Hindman Receives Honorary Degree
Former Columbia mayor dedicated his life to Missourians.
Darwin Hindman, who received an honorary degree at commencement Dec. 20, 2014, came of age in Columbia at a time of war‐rationed gasoline. That meant most people walked, biked or rode the bus. “Those forms of transportation worked and were fun and healthful and taught me those options should be available to everyone,” says Hindman, BA ’55, JD ’61.
Hindman, a five‐term Columbia mayor (1995–2010), is nationally recognized as a leader in the design of community physical activity programs. His efforts have resulted in numerous improvements to Missouri’s parks, trails and alternative transportation initiatives; the creation of city healthy living programs; and measures that increase the economic strength of Columbia and Missouri.
As mayor, he established the Mayor’s Council on Physical Fitness and Health; the Mayor’s Race Relations Task Force; and the Mayor’s Bike, Walk and Wheel to Work Week. He also worked to secure a $22 million federal grant to make Columbia more bicycle‐ and pedestrian‐friendly through a pilot project promoting alternative transportation methods.
“As a young person in Columbia, it was easy to get downtown to the movies or our great public library and to campus with my parents for lectures, concerts, plays, and exhibits and athletic events. But Columbia was by no means perfect. For example, it had no parks,” he says.
As founder and chair of the KATY Trail Coalition, Hindman was instrumental in the creation of the cross‐state Katy Trail State Park, a walking and biking trail more than 200 miles long that has become one of the state’s most popular parks. The MKT Nature and Fitness Trail originates in Columbia and connects to the Katy and Hindman Junction near the Missouri River at McBaine.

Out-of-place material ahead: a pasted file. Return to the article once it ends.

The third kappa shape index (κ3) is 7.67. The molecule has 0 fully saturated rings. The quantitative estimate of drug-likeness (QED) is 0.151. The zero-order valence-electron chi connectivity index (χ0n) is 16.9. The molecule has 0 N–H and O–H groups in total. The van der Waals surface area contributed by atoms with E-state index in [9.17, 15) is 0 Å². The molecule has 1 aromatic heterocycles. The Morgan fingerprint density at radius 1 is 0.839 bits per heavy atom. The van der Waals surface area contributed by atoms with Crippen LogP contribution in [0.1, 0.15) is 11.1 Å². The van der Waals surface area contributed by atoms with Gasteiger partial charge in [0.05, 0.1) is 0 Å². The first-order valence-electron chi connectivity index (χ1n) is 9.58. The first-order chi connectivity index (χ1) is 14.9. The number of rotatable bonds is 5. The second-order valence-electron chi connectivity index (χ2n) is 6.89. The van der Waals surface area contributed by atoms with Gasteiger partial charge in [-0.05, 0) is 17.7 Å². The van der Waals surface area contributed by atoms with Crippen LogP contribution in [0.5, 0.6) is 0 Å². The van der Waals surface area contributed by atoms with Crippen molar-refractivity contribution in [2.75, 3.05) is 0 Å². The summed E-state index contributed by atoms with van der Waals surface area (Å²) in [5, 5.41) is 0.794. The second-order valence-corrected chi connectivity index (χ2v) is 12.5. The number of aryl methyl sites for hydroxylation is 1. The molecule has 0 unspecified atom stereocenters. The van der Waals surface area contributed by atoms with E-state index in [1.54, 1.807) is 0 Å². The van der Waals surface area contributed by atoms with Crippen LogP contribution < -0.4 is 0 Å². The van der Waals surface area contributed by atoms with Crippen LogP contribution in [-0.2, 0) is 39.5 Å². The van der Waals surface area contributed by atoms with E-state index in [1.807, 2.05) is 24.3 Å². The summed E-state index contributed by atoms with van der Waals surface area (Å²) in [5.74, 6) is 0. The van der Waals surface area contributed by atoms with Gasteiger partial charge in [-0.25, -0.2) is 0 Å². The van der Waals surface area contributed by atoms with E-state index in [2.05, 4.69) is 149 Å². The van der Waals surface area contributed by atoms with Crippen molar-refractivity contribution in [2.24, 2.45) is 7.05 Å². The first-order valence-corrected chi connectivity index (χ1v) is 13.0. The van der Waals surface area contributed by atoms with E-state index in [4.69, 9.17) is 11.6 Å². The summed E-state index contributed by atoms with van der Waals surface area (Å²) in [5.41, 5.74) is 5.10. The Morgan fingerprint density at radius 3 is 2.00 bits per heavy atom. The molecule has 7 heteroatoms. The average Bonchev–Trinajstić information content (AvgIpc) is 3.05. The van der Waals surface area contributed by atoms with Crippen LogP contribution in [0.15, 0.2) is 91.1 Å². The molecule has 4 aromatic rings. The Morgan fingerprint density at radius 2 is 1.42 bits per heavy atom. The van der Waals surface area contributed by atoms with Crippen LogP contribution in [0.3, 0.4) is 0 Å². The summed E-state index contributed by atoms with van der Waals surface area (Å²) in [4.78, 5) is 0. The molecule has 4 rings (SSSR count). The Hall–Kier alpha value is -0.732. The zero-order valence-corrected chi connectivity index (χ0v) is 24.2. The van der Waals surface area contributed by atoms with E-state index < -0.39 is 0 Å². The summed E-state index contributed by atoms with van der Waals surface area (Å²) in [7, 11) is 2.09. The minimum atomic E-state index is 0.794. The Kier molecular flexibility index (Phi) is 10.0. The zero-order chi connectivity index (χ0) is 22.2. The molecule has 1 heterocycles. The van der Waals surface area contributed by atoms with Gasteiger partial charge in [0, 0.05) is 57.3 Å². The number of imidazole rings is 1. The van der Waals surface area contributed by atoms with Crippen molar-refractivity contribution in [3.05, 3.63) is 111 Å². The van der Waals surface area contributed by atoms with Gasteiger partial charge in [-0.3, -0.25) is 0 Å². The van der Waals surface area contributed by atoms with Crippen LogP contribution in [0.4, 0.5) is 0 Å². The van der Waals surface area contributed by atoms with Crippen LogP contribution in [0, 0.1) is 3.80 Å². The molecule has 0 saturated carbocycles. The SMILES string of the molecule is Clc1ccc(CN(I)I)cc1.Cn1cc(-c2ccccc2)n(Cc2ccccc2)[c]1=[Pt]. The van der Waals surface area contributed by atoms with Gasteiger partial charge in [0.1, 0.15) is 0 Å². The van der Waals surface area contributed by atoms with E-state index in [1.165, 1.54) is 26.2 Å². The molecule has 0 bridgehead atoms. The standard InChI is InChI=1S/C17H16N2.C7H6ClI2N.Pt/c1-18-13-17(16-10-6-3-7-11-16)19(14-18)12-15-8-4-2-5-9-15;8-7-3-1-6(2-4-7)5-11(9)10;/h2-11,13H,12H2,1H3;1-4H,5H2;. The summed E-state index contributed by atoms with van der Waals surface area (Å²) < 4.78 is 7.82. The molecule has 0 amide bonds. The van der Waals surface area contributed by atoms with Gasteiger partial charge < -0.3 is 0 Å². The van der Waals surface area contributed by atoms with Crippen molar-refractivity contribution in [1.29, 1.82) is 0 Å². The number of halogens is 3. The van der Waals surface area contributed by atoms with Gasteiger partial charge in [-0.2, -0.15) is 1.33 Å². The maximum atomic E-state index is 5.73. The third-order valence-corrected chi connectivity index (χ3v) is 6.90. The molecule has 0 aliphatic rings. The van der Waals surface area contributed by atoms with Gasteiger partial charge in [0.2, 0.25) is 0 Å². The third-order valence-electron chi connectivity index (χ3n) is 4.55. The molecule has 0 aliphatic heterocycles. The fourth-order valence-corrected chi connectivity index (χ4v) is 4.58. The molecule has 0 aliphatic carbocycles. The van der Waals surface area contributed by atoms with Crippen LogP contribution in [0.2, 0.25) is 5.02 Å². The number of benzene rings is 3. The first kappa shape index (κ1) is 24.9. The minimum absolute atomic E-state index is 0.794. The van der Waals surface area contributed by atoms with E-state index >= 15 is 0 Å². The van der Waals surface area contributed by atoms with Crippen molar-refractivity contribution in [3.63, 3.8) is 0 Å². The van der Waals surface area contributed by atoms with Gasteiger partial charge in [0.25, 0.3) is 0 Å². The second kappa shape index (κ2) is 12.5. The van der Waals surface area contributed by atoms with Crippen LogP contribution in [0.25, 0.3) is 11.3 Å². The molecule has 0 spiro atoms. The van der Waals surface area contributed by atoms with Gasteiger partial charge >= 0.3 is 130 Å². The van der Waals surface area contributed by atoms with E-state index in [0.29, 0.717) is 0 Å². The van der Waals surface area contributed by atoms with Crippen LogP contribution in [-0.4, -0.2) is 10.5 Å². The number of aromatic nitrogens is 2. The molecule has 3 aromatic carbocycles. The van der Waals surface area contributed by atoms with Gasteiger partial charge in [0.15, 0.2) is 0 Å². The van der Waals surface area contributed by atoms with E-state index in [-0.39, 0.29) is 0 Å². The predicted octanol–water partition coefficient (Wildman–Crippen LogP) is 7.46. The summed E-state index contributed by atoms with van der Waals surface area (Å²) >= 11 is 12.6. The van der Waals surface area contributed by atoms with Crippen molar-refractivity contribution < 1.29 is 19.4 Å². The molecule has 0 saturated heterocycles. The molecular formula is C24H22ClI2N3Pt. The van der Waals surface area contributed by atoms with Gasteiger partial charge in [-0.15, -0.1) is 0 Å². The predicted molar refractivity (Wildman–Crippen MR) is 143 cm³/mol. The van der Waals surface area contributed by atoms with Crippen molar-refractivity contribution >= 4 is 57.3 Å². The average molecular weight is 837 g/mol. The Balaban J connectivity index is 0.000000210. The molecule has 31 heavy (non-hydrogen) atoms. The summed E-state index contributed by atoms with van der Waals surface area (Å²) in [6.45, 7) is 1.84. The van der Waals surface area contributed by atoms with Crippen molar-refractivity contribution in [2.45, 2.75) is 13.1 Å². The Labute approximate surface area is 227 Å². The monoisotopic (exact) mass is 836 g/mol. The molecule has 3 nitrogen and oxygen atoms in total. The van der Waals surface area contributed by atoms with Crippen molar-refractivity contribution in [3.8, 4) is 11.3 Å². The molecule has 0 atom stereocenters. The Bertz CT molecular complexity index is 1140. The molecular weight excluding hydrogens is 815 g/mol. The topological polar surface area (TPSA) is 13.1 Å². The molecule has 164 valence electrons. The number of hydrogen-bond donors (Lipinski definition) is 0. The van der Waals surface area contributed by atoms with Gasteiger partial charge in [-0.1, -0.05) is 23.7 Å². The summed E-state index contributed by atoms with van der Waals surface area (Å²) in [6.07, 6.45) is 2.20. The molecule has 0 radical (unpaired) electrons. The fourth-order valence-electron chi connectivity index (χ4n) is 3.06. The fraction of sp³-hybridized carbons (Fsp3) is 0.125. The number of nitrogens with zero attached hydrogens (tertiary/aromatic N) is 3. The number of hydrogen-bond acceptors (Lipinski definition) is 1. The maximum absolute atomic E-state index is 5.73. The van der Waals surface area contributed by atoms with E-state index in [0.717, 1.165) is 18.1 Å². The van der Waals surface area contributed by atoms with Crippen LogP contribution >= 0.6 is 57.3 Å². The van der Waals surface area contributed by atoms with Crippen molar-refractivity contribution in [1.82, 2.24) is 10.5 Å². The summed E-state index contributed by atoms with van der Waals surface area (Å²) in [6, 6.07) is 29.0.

Hindman earned MU degrees in political science and law. MU has bestowed many honors on him, including the Mizzou Alumni Association Faculty‐Alumni Award, MU College of Arts and Science Distinguished Alumni Award, and induction into the law school’s Order of the Coif.
The former U.S Air Force bomber pilot has won national recognition as well. In 2009, he received the Leadership for Healthy Communities Award, along with former New York City Mayor Michael Bloomberg and former San Francisco Mayor Gavin Newsom. He also was recognized in Parade Magazine for his advocacy of alternative transportation and public recreation.
His pride in his hometown’s recreational offerings is apparent. “Nearly every citizen lives near a public park or trail. They are used by thousands. They are inclusive. Trails serve as parks and as transportation. There is something for everyone, from the disabled to the highly able, and using them is free. They pay back by adding satisfaction to citizens’ lives, promoting health and just plain fun,” he says.